A Wagga funeral director says he has seen no improvement in wait times for families whose loved ones need to be taken to Newcastle for full coronial autopsies.
John Bance & Son Funeral Home's Scott Bance said some families were still being "left in limbo" by an up to two week turnaround for the autopsy process to be completed.
A coronial task force was established almost a year ago to investigate autopsy delays, in part due to local advocacy and a push from MPs including Wagga's Joe McGirr.
The task force in late January successfully implemented two amendments to the NSW Coroners Act (2009).
Attorney General Mark Speakman said the changes were designed to "remove unnecessary red tape" and have deceased people returned to rural families sooner.
The first amendment meant deaths no longer need to be reported to the coroner if the deceased person had not seen a doctor in the six months prior to their passing.
The second amendment allows a forensic pathologist to undertake preliminary examinations of deceased people without the need for a direction from the coroner.
However, Riverina locals say they want to see Wagga hospital equipped to handle at least those coronial autopsies which require external examinations only, such as CT scans or toxicology testing.
Mr Bance said it seemed "a bit ludicrous" that people were being "sent to mid-coast NSW for our postmortem examinations".
"I don't know whether it's just as simple as sending a new pathologist down this way, but [the coronial process] seems to have been centralised in lots of things and that's probably why we've come under the jurisdiction of Newcastle," he said.
"The time delays aren't so much in the transferring of people back and forth, it's actually within the systems themselves."
NSW Health Pathology's Forensic & Analytical Science Service has a rural triage centre to help avoid unnecessary transfers of deceased people from rural and remote areas, which Mr Bance said was "a real positive".
"Before that everything was a full postmortem examination. The triage system has made everything a lot better," he said.
However he said a full autopsy facility in southern NSW would "expedite things" for bereaved families who had often lost someone under tragic or unexpected circumstances and might have to wait days for the triage service to decide whether or not the deceased person needed to be sent to Newcastle.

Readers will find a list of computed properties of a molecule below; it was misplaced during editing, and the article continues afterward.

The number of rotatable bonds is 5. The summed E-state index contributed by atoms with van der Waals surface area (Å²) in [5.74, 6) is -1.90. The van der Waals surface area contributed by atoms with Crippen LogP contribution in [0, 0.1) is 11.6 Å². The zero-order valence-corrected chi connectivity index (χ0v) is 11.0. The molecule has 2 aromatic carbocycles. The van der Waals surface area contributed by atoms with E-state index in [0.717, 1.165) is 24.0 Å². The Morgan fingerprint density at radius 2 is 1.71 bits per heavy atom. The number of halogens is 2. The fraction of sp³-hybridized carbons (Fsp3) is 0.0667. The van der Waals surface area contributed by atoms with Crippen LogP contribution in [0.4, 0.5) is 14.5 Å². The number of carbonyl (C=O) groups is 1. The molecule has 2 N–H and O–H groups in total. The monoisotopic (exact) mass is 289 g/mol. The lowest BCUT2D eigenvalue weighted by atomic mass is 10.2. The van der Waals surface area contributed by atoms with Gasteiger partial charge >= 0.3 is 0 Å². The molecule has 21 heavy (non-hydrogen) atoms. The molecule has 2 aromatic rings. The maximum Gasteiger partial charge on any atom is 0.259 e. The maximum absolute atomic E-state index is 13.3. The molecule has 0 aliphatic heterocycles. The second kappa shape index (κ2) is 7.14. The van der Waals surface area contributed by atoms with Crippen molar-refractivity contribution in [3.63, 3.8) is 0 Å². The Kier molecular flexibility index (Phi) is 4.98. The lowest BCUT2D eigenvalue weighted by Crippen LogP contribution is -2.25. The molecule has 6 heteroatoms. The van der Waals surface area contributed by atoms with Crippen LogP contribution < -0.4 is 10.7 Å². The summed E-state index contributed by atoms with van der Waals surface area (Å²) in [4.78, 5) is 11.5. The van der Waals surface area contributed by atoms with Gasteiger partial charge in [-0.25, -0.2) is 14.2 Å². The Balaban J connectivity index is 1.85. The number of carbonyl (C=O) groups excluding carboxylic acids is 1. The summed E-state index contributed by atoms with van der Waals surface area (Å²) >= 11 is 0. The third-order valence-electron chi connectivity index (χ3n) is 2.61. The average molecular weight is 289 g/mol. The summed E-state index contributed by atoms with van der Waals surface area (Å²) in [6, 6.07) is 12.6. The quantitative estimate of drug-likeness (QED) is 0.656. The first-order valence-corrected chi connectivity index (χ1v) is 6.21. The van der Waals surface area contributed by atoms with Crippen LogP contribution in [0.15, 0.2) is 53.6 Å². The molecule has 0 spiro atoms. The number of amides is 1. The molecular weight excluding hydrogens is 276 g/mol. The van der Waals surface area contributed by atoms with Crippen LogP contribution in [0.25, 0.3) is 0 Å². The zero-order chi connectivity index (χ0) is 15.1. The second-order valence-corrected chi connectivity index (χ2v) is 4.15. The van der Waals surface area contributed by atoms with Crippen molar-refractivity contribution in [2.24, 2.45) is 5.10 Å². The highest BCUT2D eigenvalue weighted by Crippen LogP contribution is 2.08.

Gundagai's Jill Jones has been a vocal supporter of opening a coronial pathology lab in Wagga since losing her son Mark in a car accident in 2017.
Mrs Jones said she had put her advocacy on hold due to the the rolling crises of the fires and coronavirus.
"The only reason that I haven't kept going with it, because I really do believe we need to help those that need help at the moment and I'm all for that," she said.
Mrs Jones had to wait two weeks for her son's body to be returned from the NSW Health Pathology lab in Newcastle and wants to prevent other grieving families from experiencing the distress caused by delays.
"Once that's cleared I certainly will be back to try and help to open the pathology department up at the hospital [for] those who have had to wait for so long," she said.
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NSW Health Pathology's Forensic & Analytical Science Service executive director Michael Symonds said the relevant departments understood the death of a loved one was "a very difficult time".
"We make best use of our highly specialised teams and equipment to ensure bereaved families and coroners receive the answers they need in a timely, respectful way," Mr Symonds said.
"Coronial post-mortem examinations are usually carried out within three to five working days of the deceased person being admitted to one of the state's three dedicated Forensic Medicine facilities in Sydney, Newcastle and Wollongong."
Mr Symonds said coronial examinations could only be performed by highly qualified specialists: forensic pathologists with the support of technicians, social workers, clinical nurse consultants, radiographers and administrative staff.
"This model ensures the highest quality service for the people of NSW and makes best use of highly specialised forensic medicine resources," he said.
Wagga MP Joe McGirr said he would continue to push for improved wait times for bereaved local families, though he said NSW Health had been understandably preoccupied with dealing with coronavirus.
"We're hoping that in more straightforward cases we can avoid the transfer of the body," Dr McGirr said.
"How we support people in the early phases of that period, that trauma [of losing someone] is an important part of how they cope with it going on."
Dr McGirr said the task force was set up to examine ways in which the transfer of deceased people could take place more quickly, or be avoided where possible.